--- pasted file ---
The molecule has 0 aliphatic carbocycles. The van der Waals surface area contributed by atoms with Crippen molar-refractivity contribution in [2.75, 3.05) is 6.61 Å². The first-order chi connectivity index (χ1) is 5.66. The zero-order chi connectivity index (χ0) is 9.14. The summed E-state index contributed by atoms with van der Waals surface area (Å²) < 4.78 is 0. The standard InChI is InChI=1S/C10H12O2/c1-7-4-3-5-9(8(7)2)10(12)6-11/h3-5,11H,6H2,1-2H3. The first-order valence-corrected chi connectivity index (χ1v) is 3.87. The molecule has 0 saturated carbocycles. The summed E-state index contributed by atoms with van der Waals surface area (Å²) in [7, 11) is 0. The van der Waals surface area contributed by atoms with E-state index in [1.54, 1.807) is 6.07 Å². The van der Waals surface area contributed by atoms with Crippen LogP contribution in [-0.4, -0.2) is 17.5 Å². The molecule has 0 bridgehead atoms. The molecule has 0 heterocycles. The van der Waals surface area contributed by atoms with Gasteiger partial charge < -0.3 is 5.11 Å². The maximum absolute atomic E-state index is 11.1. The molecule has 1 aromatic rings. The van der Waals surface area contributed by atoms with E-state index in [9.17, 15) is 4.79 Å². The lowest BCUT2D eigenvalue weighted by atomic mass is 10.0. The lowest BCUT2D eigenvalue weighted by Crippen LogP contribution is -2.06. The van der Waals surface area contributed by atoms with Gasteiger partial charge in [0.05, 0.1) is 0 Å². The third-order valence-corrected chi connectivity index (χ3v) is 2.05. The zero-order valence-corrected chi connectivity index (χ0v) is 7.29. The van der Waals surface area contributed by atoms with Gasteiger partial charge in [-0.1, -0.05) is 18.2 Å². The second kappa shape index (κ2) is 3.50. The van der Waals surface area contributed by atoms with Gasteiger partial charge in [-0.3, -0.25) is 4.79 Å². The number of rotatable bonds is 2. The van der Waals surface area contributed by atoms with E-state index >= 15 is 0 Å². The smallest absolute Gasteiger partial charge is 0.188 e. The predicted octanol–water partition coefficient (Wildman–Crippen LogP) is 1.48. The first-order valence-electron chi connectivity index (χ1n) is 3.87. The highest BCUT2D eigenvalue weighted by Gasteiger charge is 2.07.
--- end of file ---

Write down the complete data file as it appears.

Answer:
The molecule has 0 aliphatic carbocycles. The van der Waals surface area contributed by atoms with Crippen molar-refractivity contribution in [2.75, 3.05) is 6.61 Å². The first-order chi connectivity index (χ1) is 5.66. The zero-order chi connectivity index (χ0) is 9.14. The summed E-state index contributed by atoms with van der Waals surface area (Å²) < 4.78 is 0. The standard InChI is InChI=1S/C10H12O2/c1-7-4-3-5-9(8(7)2)10(12)6-11/h3-5,11H,6H2,1-2H3. The first-order valence-corrected chi connectivity index (χ1v) is 3.87. The molecule has 0 saturated carbocycles. The summed E-state index contributed by atoms with van der Waals surface area (Å²) in [7, 11) is 0. The van der Waals surface area contributed by atoms with E-state index in [1.54, 1.807) is 6.07 Å². The van der Waals surface area contributed by atoms with Crippen LogP contribution in [-0.4, -0.2) is 17.5 Å². The molecule has 0 bridgehead atoms. The molecule has 0 heterocycles. The van der Waals surface area contributed by atoms with Gasteiger partial charge < -0.3 is 5.11 Å². The maximum absolute atomic E-state index is 11.1. The molecule has 1 aromatic rings. The van der Waals surface area contributed by atoms with E-state index in [9.17, 15) is 4.79 Å². The lowest BCUT2D eigenvalue weighted by atomic mass is 10.0. The lowest BCUT2D eigenvalue weighted by Crippen LogP contribution is -2.06. The van der Waals surface area contributed by atoms with Gasteiger partial charge in [0.05, 0.1) is 0 Å². The third-order valence-corrected chi connectivity index (χ3v) is 2.05. The zero-order valence-corrected chi connectivity index (χ0v) is 7.29. The van der Waals surface area contributed by atoms with Gasteiger partial charge in [-0.1, -0.05) is 18.2 Å². The second kappa shape index (κ2) is 3.50. The van der Waals surface area contributed by atoms with Gasteiger partial charge in [-0.3, -0.25) is 4.79 Å². The number of rotatable bonds is 2. The van der Waals surface area contributed by atoms with E-state index >= 15 is 0 Å². The smallest absolute Gasteiger partial charge is 0.188 e. The predicted octanol–water partition coefficient (Wildman–Crippen LogP) is 1.48. The first-order valence-electron chi connectivity index (χ1n) is 3.87. The highest BCUT2D eigenvalue weighted by Gasteiger charge is 2.07.